This paper describes the exciting period of discovery in the 1950s and 1960s in tropical meteorology, and the important role played by Joanne Malkus (Simpson) in her studies of cumulus convection and tropical cyclones. A key concept developed by Joanne, with Herbert Riehl, was that of the “hot tower.” Hot towers were deep tropical cumulonimbus clouds whose cores were undiluted by entrainment and thus carried heat and water vapor from the boundary layer to high in the troposphere. Joanne's observational work led to a major effort by a number of theoreticians and modelers in the 1960s and 1970s to incorporate the effects of the relatively small-scale but energetically important cumulus clouds in numerical models of tropical cyclones.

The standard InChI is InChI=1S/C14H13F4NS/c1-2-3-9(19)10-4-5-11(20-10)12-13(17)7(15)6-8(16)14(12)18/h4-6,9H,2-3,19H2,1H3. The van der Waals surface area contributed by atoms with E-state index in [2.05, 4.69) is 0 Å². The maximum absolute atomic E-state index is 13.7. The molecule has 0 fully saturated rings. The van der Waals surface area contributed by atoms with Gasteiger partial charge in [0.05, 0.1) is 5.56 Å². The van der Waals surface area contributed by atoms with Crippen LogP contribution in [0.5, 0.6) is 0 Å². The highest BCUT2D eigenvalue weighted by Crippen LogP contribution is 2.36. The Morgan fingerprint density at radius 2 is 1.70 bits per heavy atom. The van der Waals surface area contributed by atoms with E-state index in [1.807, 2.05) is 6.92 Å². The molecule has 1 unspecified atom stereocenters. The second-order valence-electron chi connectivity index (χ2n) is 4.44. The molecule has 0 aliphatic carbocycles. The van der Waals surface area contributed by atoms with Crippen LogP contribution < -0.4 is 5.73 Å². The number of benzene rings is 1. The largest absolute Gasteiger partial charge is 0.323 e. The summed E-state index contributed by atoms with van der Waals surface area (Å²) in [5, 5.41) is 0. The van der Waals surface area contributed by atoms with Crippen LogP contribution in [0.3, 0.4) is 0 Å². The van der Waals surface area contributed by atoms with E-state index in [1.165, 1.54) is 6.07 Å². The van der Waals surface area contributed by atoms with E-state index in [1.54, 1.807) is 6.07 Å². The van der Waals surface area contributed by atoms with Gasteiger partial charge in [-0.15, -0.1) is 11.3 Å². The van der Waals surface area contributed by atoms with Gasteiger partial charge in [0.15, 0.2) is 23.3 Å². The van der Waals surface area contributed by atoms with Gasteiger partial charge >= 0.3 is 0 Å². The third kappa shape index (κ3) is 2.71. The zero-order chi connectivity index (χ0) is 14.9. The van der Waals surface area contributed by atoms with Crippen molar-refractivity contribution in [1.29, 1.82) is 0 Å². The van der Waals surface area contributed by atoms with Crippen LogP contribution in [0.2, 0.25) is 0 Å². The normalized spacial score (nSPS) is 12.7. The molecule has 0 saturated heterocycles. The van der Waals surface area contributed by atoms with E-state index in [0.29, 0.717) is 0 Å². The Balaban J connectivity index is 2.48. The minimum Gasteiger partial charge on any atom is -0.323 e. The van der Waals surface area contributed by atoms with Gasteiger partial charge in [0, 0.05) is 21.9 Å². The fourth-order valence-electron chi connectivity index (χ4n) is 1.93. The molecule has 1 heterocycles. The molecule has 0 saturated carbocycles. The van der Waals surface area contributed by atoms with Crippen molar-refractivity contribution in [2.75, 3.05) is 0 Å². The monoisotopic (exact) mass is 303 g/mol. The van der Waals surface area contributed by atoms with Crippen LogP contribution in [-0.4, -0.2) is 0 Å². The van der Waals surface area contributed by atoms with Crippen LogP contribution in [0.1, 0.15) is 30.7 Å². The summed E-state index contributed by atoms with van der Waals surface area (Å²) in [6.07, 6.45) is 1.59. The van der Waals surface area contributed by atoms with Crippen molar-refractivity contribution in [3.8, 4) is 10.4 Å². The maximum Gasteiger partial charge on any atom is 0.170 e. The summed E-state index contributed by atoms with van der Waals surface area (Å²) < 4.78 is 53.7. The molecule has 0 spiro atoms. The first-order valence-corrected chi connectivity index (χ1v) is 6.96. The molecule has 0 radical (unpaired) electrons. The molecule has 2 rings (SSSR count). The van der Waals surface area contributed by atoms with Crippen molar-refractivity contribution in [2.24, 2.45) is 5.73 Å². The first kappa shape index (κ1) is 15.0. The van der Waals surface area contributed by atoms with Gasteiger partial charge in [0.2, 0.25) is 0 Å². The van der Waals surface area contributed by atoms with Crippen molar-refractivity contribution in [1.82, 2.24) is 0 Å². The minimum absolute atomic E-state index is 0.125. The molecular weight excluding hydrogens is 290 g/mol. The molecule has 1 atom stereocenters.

The important theory of conditional instability of the second kind, or CISK, and its contribution to tropical cyclone theory and modeling, is summarized. The CISK theory envisioned a cooperation between the tropical cyclone–scale circulation and the much smaller-scale convective clouds, including hot towers, that caused tropical cyclones to form and intensify. Although the CISK and hot tower theories were misunderstood and misused by some, they both contributed much to the development of tropical cyclone models and scientific understanding of these violent storms, and their general concepts and importance remain valid today.